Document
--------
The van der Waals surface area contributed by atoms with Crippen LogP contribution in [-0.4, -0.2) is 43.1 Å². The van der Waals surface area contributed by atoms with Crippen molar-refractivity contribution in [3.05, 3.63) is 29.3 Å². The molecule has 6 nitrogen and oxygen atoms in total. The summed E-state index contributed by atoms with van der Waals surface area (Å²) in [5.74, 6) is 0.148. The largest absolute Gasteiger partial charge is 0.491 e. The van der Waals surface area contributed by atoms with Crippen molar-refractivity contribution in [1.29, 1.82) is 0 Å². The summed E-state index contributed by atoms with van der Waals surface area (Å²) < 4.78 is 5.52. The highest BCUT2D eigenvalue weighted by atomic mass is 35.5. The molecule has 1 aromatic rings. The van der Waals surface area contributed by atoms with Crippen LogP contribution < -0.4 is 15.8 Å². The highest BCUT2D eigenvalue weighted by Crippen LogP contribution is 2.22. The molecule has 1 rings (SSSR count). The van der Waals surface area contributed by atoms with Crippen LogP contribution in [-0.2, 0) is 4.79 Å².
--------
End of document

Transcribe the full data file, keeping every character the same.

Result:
The van der Waals surface area contributed by atoms with Crippen LogP contribution in [-0.4, -0.2) is 43.1 Å². The van der Waals surface area contributed by atoms with Crippen molar-refractivity contribution in [3.05, 3.63) is 29.3 Å². The molecule has 6 nitrogen and oxygen atoms in total. The summed E-state index contributed by atoms with van der Waals surface area (Å²) in [5.74, 6) is 0.148. The largest absolute Gasteiger partial charge is 0.491 e. The van der Waals surface area contributed by atoms with Crippen molar-refractivity contribution in [1.29, 1.82) is 0 Å². The summed E-state index contributed by atoms with van der Waals surface area (Å²) < 4.78 is 5.52. The highest BCUT2D eigenvalue weighted by atomic mass is 35.5. The molecule has 1 aromatic rings. The van der Waals surface area contributed by atoms with Crippen LogP contribution < -0.4 is 15.8 Å². The highest BCUT2D eigenvalue weighted by Crippen LogP contribution is 2.22. The molecule has 1 rings (SSSR count). The van der Waals surface area contributed by atoms with Crippen LogP contribution in [-0.2, 0) is 4.79 Å².